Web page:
Nooses were found hanging outside the Mississippi State Capitol on Monday, along with signs that referenced the racially charged Senate runoff race on Tuesday.
"On Tuesday Nov. 27, thousands of Mississippians will vote for a senator. We need someone who respects the lives of lynch victims," one sign said, according to a Capitol Police spokesman who read it to NBC News.
"We're hanging nooses to remind people that times haven't changed," read another sign.
The five signs were handwritten on poster board and affixed to the trees on the eve of the runoff Senate election on Tuesday between Democrat Mike Espy, who is black, and Republican Sen. Cindy Hyde-Smith, who has come under fire for her comment about attending a "public hanging" and voter suppression, which her campaign later said was a joke.
Police posted images of the signs on Facebook on Monday afternoon, seeking tips from the community.
One sign recalls the 1955 murder of 14-year-old Emmett Till, who was lynched for allegedly whistling at a white woman, while another says "Willie Jones Jr. lynched for a relationship."
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Jones, a black man, was found hanging from a tree earlier this year outside his white girlfriend's home in Forest, Mississippi. Local authorities ruled the hanging a suicide, but his family recently teamed up with a local NAACP chapter to call for further investigation.
State police were first alerted to the nooses and signs by NBC affiliate WLBT, which received a tip to check out the area, said Chuck McIntosh, communications director for the Mississippi Department of Finance and Administration, which oversees the Capitol grounds.
"As of late this morning, they did not have any suspects," McIntosh told NBC News, referring to the Capitol police.
Espy told reporters on Monday that he wasn't linking Hyde-Smith to the nooses.
"I can't connect that to her. I wouldn’t do that. That'd be unfair," he said.
The closing weeks of the Senate contest — the last of the lengthy primary season — have been dogged by racial issues.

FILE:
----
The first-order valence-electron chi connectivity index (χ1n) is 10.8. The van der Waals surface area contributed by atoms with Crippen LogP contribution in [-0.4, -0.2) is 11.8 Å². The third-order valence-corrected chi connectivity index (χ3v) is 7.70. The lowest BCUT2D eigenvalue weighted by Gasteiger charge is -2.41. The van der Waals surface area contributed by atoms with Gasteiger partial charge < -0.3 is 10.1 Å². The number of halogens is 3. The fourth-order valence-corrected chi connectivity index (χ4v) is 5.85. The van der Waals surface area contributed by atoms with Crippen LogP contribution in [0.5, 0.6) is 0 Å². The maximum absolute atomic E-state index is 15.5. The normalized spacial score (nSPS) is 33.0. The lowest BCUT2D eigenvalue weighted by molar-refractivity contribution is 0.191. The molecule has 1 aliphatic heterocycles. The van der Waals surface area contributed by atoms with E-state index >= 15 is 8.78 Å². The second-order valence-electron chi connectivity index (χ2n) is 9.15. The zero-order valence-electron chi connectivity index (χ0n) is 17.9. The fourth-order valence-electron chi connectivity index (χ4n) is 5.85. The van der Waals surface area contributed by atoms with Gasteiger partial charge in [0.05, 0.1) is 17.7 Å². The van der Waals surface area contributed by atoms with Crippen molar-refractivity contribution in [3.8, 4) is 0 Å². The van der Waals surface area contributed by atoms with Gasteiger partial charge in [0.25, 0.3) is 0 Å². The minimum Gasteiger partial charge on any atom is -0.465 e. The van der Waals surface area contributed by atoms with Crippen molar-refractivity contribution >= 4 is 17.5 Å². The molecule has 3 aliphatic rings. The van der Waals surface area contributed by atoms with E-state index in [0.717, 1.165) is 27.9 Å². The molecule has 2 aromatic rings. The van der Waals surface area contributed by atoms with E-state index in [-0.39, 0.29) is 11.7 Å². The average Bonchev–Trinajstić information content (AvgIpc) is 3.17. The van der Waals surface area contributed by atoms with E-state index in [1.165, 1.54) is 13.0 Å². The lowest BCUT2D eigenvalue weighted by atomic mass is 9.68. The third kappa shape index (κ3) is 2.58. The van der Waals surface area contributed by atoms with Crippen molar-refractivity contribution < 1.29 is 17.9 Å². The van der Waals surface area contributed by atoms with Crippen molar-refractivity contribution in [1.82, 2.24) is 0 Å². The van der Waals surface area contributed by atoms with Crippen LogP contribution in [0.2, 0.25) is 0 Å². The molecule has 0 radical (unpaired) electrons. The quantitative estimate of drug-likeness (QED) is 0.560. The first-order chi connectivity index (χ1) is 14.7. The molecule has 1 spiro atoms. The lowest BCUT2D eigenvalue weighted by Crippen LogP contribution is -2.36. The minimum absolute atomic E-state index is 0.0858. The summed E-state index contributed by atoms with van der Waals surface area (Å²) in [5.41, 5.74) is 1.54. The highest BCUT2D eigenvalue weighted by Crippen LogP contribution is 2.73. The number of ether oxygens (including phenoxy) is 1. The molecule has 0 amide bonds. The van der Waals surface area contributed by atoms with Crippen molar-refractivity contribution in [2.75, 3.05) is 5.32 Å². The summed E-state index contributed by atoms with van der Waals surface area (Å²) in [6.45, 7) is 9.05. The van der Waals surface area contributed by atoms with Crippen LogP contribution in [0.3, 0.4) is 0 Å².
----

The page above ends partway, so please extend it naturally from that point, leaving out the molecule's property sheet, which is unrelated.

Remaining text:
The Jackson Free-Press reported on Friday that Hyde-Smith had attended Lawrence County Academy in Brookhaven, Mississippi, during the 1970s. The now-shuttered school — one of the so-called "segregation academies" — was founded in 1970 to flout an order to integrate the state's schools and had a confederate general mascot, according to the local weekly.
In their debate last week, Espy accused Hyde-Smith of having given Mississippi "another black eye" on racial issues.
The Republican incumbent said her public hanging comment "was twisted, was turned into a weapon to be used against me." If anyone was offended, Hyde-Smith said, "I certainly apologize."
Espy shot back.
"No one twisted your comments," he said at the debate. "They came out of your mouth. I don't know what's in your heart — but we all know what came out of your mouth...It's caused our state harm. It's given our state another black eye that we don't need."
Because of the state's racially motivated killings — Mississippi lead the nation for lynchings in the decades after the Civil War — Democrats and civil rights advocates have ripped into Hyde-Smith.
President Donald Trump is scheduled to campaign at two stops for Hyde-Smith later Monday. In a tweet on Sunday encouraging voters to cast their ballots for the GOP candidate, Trump wrote Hyde-Smith is "respected by all. We need her in Washington! Thanks!"